“Dreams Among Clouds” uses my Subharmonicon emulator yet again - with no virtual patch bay usage other than to add delay and reverb.
For my second I resurrected “Chaotic Alien Jungle”, but added some flutes to the mix.
And my final piece is a quick improv on a double flute - no synth on this one. Just thought I would share a bit of what I do without any electronic music.
Hello Dave, are you ok if I sample these wonderful flutes, I would credit you as the original creator/musician.
I’m not normally into sampled sounds, but I am curious about what you might create. So go for it.
Thanks Dave, I’ll see what sonic mayhem I can produce. Much appreciated.
Here is “113 Steps Toward the Prime Directive” from my May 23 Virtual Open Mic performance. The patch is based on prime numbers to commemorate VOM #113, as requested by Rob Hinkal, the VOM founder.
That kosmische + flute is an unusual and quite pleasing combo, there Dave. I don’t know that I would have called that one. Kudos to you for continuing to explore beyond the well-trodden path.
Also, nice shirt!
Ever since I discovered the Native American flute in 2009, I’ve been interested in combining its expressiveness with all manner of eclectic instruments. Some of my most memorable live music making moments are spontaneous jams with whatever instrumentalists I could coerce to join me at an open mic. I’ve been able to perform with cello, violin, double bass, electric bass, fretless electric bass, guitars, mandolins, harmonica, steel pans, all manner of drums and percussion, trombone, sax, Chinese erhu, harp …
Then there has also been semi regular groups with interesting lineups:
- Drifting Spirits (cello, hand percussion, bass, flutes)
- Fablelore (baritone guitar and voice, cello, mellotron, flutes and djembe)
- Chuck the MaddOx (spoken word, beatbox, electric cello, flutes)
My interest in synths arose from this live jam with Astronauto (John Velsor) back in 2016
Ever since then I had been wanting to explore the combination of flute with synthesizer, but never really found the opportunity. Then the pandemic hit, and the isolation took away all avenues of shared music making. It prompted me to start exploring synths on my own, and when I found VCV Rack - it clicked for me, and I have been hooked. The random elements that are frequently in patches satisfy my craving for “bandmates” that always provide something new to inspire my flute improvisations.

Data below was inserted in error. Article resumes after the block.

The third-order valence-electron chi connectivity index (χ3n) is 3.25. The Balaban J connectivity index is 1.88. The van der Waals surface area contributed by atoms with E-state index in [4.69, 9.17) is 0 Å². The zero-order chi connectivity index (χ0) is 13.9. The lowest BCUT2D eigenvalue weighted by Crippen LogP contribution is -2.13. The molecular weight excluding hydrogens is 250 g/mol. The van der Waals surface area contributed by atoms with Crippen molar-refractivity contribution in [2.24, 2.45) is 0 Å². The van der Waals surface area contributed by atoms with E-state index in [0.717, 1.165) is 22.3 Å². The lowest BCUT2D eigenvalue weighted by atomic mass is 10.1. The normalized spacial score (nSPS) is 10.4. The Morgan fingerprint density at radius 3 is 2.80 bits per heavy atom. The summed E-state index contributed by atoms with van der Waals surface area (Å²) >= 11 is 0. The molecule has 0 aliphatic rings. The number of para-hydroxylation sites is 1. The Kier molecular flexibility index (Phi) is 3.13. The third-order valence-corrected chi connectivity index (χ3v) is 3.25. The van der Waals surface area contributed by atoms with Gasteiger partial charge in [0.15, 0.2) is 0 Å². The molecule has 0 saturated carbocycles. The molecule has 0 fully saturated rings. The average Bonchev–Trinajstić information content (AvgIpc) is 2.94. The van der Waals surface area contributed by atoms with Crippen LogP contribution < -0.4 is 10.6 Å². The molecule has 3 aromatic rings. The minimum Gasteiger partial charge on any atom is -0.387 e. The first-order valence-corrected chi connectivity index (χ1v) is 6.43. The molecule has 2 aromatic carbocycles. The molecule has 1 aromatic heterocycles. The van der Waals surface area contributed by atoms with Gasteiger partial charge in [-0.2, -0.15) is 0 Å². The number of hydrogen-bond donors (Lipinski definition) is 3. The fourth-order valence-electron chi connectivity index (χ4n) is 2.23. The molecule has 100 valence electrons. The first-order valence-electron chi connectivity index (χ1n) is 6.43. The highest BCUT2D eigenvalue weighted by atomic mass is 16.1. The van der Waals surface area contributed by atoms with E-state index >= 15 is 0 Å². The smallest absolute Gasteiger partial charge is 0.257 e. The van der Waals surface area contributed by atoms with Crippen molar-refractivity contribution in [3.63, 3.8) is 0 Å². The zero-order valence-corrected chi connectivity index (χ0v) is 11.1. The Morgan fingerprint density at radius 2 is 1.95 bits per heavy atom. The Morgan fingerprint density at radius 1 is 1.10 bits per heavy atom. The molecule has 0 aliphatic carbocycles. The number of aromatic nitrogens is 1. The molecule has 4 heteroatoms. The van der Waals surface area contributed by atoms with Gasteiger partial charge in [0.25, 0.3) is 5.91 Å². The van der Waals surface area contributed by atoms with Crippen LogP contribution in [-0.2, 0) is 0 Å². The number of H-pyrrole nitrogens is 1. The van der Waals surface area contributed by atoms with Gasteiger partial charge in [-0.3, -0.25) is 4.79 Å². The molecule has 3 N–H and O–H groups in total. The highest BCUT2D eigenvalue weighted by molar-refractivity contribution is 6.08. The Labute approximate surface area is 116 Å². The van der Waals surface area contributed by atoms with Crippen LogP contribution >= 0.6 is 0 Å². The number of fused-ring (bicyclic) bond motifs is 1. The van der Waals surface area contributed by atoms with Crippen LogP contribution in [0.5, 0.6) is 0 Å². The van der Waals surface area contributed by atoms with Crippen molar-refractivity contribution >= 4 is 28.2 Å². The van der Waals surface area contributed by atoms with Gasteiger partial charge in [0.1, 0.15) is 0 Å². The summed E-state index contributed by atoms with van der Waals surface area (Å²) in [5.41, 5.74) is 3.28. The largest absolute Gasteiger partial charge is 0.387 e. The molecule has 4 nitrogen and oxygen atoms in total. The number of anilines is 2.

All that in Baltimore? Man, I shoulda got out more back in the beforetimes!
It is truly unfortunate Teavolve decided to cease evening operations, and completely abandoned live music. I really miss the open mic there.
But Rob has gotten the open mic hosting gig at the courtyard outside Little Market Cafe in Ellicott City! (right beside the big public parking lot in historic Ellicott City). The first open mic of the season will be this Sunday from 5-8 PM. I will be taking my M1 MacBook Air with VCV to use with my flutes - just the 2nd time out in the wild!
Here is my take on Andrew Huang’s challenge to create a musical composition that uses a 6 note chord consisting of a major triad, like CM for example, plus another major triad one octave plus one whole step higher, like DM.
About the same time I saw his video, I was experimenting with docB’s as of yet unreleased PAD2 module, and decided to construct my patch around that. For my piece I use D and E major triads. I alternate between the Andrew Huang chord with EM above DM, and an inverted form with DM above EM. Of course I pair the patch with a Native American flute improvisation.
The patch and notes about its construction are available at:
on the old electric guitar, A-B implies E pretty strongly…
yes, scale wise you are defining a chord containing all the notes from the IV-V of a I-IV-V progression so the scale should be I and all the variations on that so D, E give you A maj, B dorian, F# natural minor etc.
That’s beautiful Dave.
haha - yes. I don’t know much about music, but I do know about triads fitting into a diatonic scale